A little while back, I started seeing a lot of billboards for a grocery store with beach scenes on it. I was confused and had never seen the word before that was displayed prominently on the beach scene. I thought it was some sort of strange "go to the beach for spring break" poster, but why would a grocery store advertise that? I have since learned that the word "Cuaresma" means "Lent," and the billboard displayed that the grocery store would be stocking even more seafood than normal.

Here is merely a sample of the seafood available. 
Are there many people who still know how to take the heads, skins, and bones off a fish??
(Other than fishers, of course.)

I started volunteering at a school here in January. I teach English for three hours a week. It is more fun than I expected; although I am still trying to figure it out. At this point, I'm really only teaching them vocabulary, not grammar. But I'm not sure how to make that jump, because the prevalent theory at the school is that language is best learned by hearing it spoken correctly, not by diagramming sentences, and I agree with that to a certain extent, but it doesn't seem like I am there enough hours for them to ever learn from just hearing me.

If I had known in college that my life would be an international one, I think I might have chosen Teaching English as a Second Language for my bachelor's instead of (or perhaps along with) what I did choose, English Literature.

Oh, and I have been surprised how much work outside of the actual teaching this entails. I didn't realize that lesson plans and worksheet creation, etc., were so time consuming. I can't imagine how long it must take for first-time teachers who have seven hours to fill every day.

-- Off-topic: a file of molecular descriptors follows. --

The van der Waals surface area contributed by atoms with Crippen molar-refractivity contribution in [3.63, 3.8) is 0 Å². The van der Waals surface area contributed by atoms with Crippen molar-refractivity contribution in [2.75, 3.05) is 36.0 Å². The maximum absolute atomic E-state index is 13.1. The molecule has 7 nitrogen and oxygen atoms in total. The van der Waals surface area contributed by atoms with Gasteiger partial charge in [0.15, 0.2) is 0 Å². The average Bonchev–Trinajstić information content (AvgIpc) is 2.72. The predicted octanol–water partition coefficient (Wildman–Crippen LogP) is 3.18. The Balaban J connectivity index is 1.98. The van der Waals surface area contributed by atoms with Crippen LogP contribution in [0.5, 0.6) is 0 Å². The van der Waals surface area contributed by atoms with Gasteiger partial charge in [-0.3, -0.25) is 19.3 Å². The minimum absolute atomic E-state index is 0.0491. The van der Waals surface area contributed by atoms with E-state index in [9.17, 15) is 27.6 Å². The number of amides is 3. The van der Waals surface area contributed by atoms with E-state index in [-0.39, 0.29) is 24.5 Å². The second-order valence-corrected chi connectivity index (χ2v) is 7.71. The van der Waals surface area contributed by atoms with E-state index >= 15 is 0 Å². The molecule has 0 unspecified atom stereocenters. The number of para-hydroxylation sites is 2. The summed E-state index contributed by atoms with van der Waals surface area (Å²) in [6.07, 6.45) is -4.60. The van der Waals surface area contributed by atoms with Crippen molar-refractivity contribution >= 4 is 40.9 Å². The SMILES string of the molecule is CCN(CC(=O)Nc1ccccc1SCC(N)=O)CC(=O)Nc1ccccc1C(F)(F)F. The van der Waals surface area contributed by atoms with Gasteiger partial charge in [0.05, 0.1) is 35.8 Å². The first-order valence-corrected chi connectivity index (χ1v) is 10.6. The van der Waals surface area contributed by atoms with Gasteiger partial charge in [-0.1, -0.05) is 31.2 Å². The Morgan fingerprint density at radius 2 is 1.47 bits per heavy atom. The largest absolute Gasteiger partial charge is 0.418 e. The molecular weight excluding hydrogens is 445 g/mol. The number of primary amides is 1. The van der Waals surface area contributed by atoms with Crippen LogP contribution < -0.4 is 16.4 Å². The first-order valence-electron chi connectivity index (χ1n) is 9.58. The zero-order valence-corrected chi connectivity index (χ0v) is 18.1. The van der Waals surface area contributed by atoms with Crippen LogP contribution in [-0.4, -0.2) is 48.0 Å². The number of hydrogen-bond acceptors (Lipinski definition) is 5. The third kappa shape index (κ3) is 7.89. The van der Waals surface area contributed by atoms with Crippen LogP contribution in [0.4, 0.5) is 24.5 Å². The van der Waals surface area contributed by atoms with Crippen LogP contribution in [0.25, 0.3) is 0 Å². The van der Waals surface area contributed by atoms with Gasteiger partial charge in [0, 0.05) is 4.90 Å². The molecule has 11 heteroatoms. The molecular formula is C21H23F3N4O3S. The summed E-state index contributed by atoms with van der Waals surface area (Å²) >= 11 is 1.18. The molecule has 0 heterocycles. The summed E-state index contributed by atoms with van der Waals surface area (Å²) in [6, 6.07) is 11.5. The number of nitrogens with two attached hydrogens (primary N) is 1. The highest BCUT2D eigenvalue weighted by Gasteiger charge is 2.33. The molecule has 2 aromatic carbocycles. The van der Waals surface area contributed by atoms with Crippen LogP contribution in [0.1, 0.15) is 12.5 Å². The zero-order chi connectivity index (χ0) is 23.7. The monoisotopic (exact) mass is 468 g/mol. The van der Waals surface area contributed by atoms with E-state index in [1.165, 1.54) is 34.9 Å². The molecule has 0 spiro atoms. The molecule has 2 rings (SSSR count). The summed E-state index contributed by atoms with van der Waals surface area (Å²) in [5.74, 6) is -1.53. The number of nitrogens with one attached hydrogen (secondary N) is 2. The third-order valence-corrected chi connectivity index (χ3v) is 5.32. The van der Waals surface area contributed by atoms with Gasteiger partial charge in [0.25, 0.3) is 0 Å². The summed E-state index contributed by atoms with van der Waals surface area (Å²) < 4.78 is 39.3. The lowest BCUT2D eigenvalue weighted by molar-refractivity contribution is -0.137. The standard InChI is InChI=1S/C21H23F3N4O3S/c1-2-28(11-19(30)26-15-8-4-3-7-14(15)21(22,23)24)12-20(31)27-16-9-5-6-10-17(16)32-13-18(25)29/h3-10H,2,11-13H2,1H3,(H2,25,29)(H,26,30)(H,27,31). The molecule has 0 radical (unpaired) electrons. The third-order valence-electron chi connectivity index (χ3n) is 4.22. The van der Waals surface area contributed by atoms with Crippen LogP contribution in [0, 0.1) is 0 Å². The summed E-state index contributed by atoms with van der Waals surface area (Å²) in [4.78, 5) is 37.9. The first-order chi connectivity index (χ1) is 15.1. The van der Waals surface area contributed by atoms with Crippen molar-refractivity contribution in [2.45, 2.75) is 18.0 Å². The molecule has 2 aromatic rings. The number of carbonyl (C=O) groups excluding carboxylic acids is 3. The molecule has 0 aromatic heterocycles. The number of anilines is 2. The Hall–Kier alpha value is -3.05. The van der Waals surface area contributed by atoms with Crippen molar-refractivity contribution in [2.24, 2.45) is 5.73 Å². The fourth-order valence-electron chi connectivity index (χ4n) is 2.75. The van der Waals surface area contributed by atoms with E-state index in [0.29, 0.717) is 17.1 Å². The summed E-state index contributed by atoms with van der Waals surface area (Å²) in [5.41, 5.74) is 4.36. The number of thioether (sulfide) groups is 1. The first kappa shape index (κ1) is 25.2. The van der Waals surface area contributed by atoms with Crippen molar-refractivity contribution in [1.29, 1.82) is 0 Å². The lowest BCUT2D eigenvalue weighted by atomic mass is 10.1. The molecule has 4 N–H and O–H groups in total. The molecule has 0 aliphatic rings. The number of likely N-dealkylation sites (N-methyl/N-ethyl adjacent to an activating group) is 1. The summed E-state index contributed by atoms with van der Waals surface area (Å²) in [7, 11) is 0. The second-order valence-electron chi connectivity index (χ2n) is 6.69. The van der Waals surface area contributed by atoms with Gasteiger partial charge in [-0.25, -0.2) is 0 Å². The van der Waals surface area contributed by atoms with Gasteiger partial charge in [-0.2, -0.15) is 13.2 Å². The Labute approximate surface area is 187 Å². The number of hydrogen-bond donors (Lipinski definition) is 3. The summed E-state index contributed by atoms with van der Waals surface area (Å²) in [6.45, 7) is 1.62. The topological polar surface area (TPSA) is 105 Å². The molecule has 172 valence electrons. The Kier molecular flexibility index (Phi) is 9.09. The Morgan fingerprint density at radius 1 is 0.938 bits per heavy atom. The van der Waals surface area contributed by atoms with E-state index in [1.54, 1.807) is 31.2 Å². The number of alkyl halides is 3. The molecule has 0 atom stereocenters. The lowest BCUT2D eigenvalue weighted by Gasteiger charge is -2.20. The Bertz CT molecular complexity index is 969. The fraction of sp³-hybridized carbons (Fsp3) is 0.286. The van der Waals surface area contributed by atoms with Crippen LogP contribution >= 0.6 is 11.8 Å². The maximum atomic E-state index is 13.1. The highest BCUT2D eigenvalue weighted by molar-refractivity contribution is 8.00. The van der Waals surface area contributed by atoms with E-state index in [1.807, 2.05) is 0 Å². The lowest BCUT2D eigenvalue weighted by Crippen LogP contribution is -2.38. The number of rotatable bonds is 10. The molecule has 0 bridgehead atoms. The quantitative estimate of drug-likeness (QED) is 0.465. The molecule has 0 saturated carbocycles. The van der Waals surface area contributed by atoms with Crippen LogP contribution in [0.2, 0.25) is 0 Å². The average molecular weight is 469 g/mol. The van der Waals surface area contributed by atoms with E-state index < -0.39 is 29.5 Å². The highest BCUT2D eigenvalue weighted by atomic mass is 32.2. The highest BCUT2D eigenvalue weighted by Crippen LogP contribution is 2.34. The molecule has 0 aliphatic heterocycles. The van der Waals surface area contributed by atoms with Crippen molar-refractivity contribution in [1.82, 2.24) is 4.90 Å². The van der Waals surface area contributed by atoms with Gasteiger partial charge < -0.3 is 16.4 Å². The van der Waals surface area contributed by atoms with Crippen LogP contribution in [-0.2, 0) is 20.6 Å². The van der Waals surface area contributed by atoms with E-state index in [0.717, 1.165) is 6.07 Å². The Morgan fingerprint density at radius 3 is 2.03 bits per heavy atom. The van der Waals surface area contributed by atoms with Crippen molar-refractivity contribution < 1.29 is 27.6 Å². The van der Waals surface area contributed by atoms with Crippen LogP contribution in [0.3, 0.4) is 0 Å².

Here I am teaching the oldest group of children.

Somewhere in the midst of that quick month of February, Alice turned two. She had a cold on her birthday and was a little miserable, but she did smile for me in the picture! It was a pretty big day for a few people in our household actually. Alice's birthday, of course. Also, Daniel somehow danced into the window on the door (the more details he gave about his accident, the more confused I became) and managed to give himself a huge goose egg on his forehead. And Jill pulled out a loose tooth; that's her second baby tooth to go. And for me, it was the day that I noticed that my belly is now big enough and low enough that it hits my thighs when I walk up stairs. Yay for me! (I think Jeff's day was a normal day that day.)

Here are the three, showing off the spoils of their day.

Do you remember Daniel's birthday cake experience? (I wrote about it down near the bottom of my last post.) Well, Alice's birthday cake did not fare much better. I turned the oven on all the way, heated it up to 400 or so. I put the cake pans in and saw that merely opening the oven had lowered the temperature down to 350 or so. I set the timer and waited. The timer beeped, I checked on the cakes, and they were still completely liquid. Apparently I had blown out the flame when I opened the oven. My kitchen definitely smelled like gas. So, I turned the oven back on (and nothing exploded—yay!), and the cake eventually cooked.

But then the cakes refused to leave their pans. I had sprayed them and let them cool, so I am not sure what happened there. So, the cakes had some missing pieces. Then Jeff had the idea that maybe we could flip the cake over and have the smooth part show. He tried to flip it over, but the cake stuck to the plate I had put it on, and then it was completely broken. It was truly a group effort in destroying the cake. I somewhat tried to frost it, but that just made it worse. So, I threw some marshmallows and sprinkles on and put a dab of frosting in the middle for the candle. I then served the cake with frosting on the side instead of ice cream. It tasted fine, but it sure wasn't pretty.

When Alice was no longer sick, she went back to school, and her teachers had bought her a tres leches cake from the nicest bakery in town.

Good thing it wasn't a competition . . .

Alice's cakes

And, last but not least, Gordon should arrive next month! Yay! :)